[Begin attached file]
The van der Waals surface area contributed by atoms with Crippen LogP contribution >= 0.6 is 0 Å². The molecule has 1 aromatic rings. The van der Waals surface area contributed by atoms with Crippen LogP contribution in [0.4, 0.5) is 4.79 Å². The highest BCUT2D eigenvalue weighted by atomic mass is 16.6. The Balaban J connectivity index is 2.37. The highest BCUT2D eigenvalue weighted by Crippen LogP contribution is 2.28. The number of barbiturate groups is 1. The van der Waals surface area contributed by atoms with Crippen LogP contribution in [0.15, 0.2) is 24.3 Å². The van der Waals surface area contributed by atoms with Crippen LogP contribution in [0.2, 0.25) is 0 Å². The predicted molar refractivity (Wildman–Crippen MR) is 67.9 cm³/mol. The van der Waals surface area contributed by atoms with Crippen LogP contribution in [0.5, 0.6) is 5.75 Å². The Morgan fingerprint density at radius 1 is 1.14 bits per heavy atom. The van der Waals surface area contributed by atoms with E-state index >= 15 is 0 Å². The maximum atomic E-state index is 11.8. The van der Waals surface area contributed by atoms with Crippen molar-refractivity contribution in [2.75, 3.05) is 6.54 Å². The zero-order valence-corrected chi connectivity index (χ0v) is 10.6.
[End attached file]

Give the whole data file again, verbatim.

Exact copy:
The van der Waals surface area contributed by atoms with Crippen LogP contribution >= 0.6 is 0 Å². The molecule has 1 aromatic rings. The van der Waals surface area contributed by atoms with Crippen LogP contribution in [0.4, 0.5) is 4.79 Å². The highest BCUT2D eigenvalue weighted by atomic mass is 16.6. The Balaban J connectivity index is 2.37. The highest BCUT2D eigenvalue weighted by Crippen LogP contribution is 2.28. The number of barbiturate groups is 1. The van der Waals surface area contributed by atoms with Crippen LogP contribution in [0.15, 0.2) is 24.3 Å². The van der Waals surface area contributed by atoms with Crippen LogP contribution in [0.2, 0.25) is 0 Å². The predicted molar refractivity (Wildman–Crippen MR) is 67.9 cm³/mol. The van der Waals surface area contributed by atoms with Crippen LogP contribution in [0.5, 0.6) is 5.75 Å². The Morgan fingerprint density at radius 1 is 1.14 bits per heavy atom. The van der Waals surface area contributed by atoms with E-state index >= 15 is 0 Å². The maximum atomic E-state index is 11.8. The van der Waals surface area contributed by atoms with Crippen molar-refractivity contribution in [2.75, 3.05) is 6.54 Å². The zero-order valence-corrected chi connectivity index (χ0v) is 10.6.